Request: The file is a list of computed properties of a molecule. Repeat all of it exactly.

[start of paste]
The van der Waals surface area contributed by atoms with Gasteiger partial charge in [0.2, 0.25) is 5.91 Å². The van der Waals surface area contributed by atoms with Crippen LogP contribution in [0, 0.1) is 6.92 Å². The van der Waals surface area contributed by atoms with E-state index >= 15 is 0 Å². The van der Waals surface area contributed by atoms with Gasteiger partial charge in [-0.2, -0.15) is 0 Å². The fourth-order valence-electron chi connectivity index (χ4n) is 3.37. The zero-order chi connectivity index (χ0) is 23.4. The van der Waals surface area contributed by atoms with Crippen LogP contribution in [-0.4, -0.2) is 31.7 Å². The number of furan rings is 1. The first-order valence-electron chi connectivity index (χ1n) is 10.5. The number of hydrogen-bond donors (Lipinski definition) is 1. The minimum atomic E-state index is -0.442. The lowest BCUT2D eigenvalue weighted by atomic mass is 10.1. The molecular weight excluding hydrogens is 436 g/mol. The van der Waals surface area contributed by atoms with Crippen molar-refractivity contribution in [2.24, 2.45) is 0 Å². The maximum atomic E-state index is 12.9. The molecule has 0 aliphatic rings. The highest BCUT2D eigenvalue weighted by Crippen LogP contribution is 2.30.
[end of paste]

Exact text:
The van der Waals surface area contributed by atoms with Gasteiger partial charge in [0.2, 0.25) is 5.91 Å². The van der Waals surface area contributed by atoms with Crippen LogP contribution in [0, 0.1) is 6.92 Å². The van der Waals surface area contributed by atoms with E-state index >= 15 is 0 Å². The van der Waals surface area contributed by atoms with Gasteiger partial charge in [-0.2, -0.15) is 0 Å². The fourth-order valence-electron chi connectivity index (χ4n) is 3.37. The zero-order chi connectivity index (χ0) is 23.4. The van der Waals surface area contributed by atoms with Crippen LogP contribution in [-0.4, -0.2) is 31.7 Å². The number of furan rings is 1. The first-order valence-electron chi connectivity index (χ1n) is 10.5. The number of hydrogen-bond donors (Lipinski definition) is 1. The minimum atomic E-state index is -0.442. The lowest BCUT2D eigenvalue weighted by atomic mass is 10.1. The molecular weight excluding hydrogens is 436 g/mol. The van der Waals surface area contributed by atoms with Crippen molar-refractivity contribution in [2.24, 2.45) is 0 Å². The maximum atomic E-state index is 12.9. The molecule has 0 aliphatic rings. The highest BCUT2D eigenvalue weighted by Crippen LogP contribution is 2.30.